In Georgia, a lack of skilled professionals in the fields of science, technology, engineering, and math (STEM) had become a bottleneck to the country’s economic development.
International test scores and labor force surveys confirm that although girls score as well as or better than boys in science, gender norms about “appropriate” professions discourage girls from pursuing STEM careers and reduce the potential pool of talented STEM professionals. Many countries with high levels of gender inequality also experience high levels of poverty, and gender inequality can be a significant constraint to economic growth and poverty reduction.
So in July 2013, MCC and the Government of Georgia signed a $140 million compact to improve the quality of education in the STEM fields and increase the earning potential for the people of Georgia.
A unique partnership with San Diego State University (SDSU) is a key component of MCC’s Georgia Compact.
The program includes three Georgian universities as local partners–Tbilisi State University, Ilia State University and Georgian Technological University–and offers young men and women the opportunity to earn internationally accredited degrees in STEM fields without leaving their home country.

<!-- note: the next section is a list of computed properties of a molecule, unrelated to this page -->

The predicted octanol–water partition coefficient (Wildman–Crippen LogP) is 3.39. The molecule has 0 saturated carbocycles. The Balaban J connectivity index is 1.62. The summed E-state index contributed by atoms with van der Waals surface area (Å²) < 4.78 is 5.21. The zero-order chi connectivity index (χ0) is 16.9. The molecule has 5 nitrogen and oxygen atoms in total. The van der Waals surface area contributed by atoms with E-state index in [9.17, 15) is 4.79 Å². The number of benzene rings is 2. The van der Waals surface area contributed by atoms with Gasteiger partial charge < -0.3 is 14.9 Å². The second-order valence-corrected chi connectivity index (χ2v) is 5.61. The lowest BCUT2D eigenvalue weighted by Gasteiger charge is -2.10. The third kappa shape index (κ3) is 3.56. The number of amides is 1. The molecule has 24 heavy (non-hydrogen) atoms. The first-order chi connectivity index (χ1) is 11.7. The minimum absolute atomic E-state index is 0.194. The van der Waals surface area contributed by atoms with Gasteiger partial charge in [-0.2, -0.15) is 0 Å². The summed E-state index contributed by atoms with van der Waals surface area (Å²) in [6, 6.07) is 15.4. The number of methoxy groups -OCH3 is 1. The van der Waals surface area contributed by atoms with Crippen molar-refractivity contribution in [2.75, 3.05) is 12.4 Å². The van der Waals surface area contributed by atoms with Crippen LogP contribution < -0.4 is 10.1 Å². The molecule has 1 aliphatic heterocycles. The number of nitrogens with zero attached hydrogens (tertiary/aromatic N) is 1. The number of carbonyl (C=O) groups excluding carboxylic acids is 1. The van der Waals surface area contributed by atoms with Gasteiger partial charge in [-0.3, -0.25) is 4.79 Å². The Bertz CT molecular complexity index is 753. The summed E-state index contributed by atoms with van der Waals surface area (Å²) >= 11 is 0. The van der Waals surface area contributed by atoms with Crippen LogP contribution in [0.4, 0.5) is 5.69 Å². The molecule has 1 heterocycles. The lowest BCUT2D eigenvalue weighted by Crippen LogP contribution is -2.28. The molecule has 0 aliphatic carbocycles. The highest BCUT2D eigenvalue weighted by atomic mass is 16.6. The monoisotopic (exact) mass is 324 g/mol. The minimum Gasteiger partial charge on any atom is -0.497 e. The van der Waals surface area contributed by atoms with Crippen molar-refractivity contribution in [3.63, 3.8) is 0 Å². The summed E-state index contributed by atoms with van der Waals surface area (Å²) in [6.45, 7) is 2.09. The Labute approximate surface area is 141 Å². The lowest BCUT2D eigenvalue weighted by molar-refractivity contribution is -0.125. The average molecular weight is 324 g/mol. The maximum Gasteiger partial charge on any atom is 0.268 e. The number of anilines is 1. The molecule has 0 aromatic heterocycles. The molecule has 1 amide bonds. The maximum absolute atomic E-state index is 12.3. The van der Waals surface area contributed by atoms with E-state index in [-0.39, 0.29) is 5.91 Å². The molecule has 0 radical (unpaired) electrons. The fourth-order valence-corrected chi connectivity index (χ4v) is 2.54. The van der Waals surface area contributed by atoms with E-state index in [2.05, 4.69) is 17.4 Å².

“I have no doubt that this partnership will enrich the educational experiences of both Georgian and American students, who will have for the first time the unique opportunity to learn alongside each other,” MCC CEO Dana J. Hyde said at the signing ceremony between the Government of Georgia and SDSU.
For a group of young women now in the SDSU program, the partnership has brought new opportunities worth sharing with peers.
“The wide variety of options I have as a bio-chemistry engineer makes me very excited about my future,” said Ani Shalamberidze, a Georgian chemistry student.
To encourage greater participation and promote STEM education across Georgia, young freshmen women in the program started a girls club called “Empower Women.” The club includes 19 young women who chose to learn chemistry with a focus on bio-chemistry, electrical engineering, and computer engineering. The girls see their STEM education as a chance to create, problem solve, and make a difference in people’s lives.
Out of 82 students admitted to the first class of the SDSU program in Georgia, 20 percent are female. The “Empower Women” girls club, and MCC’s compact, hope to boost that number in the years ahead.